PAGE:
...Deceptive practices all too often target and exploit vulnerable populations, like minorities, the disabled, or the poor.
Think about the story of the 2004 presidential election when voters in Milwaukee received fliers from the non- existent ``Milwaukee Black Voters League,'' warning that voters risk imprisonment for voting if they were ever found guilty of any offense--even a traffic violation. In that same election, in a county in Ohio, some voters received mailings misinforming voters that anyone registered to vote by the Kerry Campaign or the NAACP would be barred from voting. Deceptive practices often rely on a few tried and true tricks. Voters are often warned that an unpaid parking ticket will lead to their arrest or that folks with family members who have been convicted of a crime are ineligible to vote. Of course, these warnings have no basis in fact, and they are made with one goal and one goal only to keep Americans away from the polls.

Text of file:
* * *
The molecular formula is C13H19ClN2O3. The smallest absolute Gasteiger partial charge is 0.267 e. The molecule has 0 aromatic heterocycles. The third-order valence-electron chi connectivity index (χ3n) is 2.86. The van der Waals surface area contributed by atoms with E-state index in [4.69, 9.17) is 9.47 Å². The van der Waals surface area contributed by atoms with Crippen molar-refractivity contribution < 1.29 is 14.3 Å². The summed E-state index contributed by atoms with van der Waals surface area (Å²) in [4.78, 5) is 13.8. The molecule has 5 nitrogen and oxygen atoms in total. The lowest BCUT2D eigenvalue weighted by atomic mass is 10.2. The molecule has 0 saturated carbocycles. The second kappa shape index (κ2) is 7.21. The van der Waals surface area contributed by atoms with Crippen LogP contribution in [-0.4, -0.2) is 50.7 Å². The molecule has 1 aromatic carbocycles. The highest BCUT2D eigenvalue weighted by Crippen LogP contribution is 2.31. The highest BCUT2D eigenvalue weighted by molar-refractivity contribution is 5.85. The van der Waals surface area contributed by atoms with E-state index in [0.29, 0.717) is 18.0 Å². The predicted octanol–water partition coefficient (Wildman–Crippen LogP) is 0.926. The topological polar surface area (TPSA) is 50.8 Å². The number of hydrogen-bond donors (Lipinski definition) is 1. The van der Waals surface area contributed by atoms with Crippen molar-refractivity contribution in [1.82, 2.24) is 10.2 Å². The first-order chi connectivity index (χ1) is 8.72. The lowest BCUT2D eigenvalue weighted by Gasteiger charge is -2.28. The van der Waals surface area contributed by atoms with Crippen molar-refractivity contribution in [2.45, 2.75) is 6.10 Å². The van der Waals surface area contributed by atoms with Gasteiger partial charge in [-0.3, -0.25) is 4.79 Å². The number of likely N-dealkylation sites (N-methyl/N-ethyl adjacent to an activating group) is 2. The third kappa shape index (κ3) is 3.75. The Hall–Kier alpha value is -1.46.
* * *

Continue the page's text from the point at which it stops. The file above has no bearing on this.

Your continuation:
I hope voters who go to the polls today are not victims of such malicious campaigns, but I know hoping is not enough. That is why I am introducing the Deceptive Election Practices and Voter Intimidation Prevention Act of 2005 to provide voters with real protection from deceptive practices that aim to keep them away from the polls on Election Day.
We'll hopefully get an idea of which senators are committed to voting rights when this act is voted on. I don't see why every senator shouldn't vote this one into law.